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Alquin - The Mountain Queen CD (album) cover




Eclectic Prog

3.81 | 106 ratings

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Prog Reviewer
4 stars The Mountain Queen is Alquin's second and best album (at least until the group reformed in the 2000s). Marks, their first, was marked, if you will, by the same kinds of novice indulgences that have beset many a debut album. And their other two 1970s albums, Nobody Can Wait Forever (1975) and Best Kept Secret (1976), went in a more radio-friendly direction, which didn't really suit Alquin, in my opinion. On The Mountain Queen, Alquin finds their sound, which is suggestive of Camel and Caravan, but nonetheless not derivative.

The Mountain Queen retains the confidence of Marks but with substantially improved material. Side Two in particular employs themes and styles familiar from Marks, but more creatively and with more consistency. But as good as the flip side is, the real gem is the obverse.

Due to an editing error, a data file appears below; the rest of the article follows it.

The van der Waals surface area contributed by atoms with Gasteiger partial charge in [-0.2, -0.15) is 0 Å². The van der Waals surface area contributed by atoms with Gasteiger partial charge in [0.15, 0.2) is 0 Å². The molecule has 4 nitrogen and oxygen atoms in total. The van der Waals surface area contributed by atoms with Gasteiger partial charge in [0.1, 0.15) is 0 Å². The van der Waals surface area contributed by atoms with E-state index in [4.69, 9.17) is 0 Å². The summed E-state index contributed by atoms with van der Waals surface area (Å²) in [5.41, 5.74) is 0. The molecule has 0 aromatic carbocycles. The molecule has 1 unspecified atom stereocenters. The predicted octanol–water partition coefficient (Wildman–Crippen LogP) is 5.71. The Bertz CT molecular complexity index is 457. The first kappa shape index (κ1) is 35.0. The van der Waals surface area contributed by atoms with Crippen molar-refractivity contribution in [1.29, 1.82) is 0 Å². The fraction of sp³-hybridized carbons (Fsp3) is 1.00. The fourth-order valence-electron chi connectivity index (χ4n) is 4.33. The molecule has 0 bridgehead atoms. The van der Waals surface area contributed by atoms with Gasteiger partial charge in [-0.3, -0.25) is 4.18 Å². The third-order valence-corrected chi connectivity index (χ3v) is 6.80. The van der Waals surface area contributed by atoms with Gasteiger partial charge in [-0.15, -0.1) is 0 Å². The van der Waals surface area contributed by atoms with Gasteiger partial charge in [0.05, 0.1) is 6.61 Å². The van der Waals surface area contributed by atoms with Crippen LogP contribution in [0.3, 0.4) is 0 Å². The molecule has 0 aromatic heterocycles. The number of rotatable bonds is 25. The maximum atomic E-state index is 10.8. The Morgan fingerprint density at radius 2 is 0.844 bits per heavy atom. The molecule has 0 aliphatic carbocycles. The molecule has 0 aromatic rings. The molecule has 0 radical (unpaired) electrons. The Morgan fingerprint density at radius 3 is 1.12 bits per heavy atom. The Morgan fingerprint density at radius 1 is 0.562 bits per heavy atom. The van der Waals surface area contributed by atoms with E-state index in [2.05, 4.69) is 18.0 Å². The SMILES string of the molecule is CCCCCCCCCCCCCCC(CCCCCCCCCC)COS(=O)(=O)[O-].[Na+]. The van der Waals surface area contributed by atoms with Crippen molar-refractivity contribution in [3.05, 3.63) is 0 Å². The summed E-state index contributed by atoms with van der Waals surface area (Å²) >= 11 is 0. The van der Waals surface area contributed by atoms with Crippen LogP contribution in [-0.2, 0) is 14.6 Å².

Side One is divided into three tracks on the digital-download release I have, but the first track could be interpreted as a three-part medley. On the other hand, the entire side ("The Dance"→"Soft-Eyed Woman"→"Convicts of the Air") works pretty well as a continuous piece, la "Supper's Ready" or "Fly From Here." In a recapitulation reminiscent of "Close to the Edge," the vocal theme introduced in "The Dance" ("where will you be tonight / where will you be tomorrow?") is presented in altered form in "Convicts of the Air." Now, Side One of The Mountain Queen is not at the same level as these classics, but it's very good.

The same can be said for The Mountain Queen as a whole. Four stars for Alquin's best: an excellent mix of 1970s rock, jazzy Canterbury, and symphonic prog.

patrickq | 4/5 |


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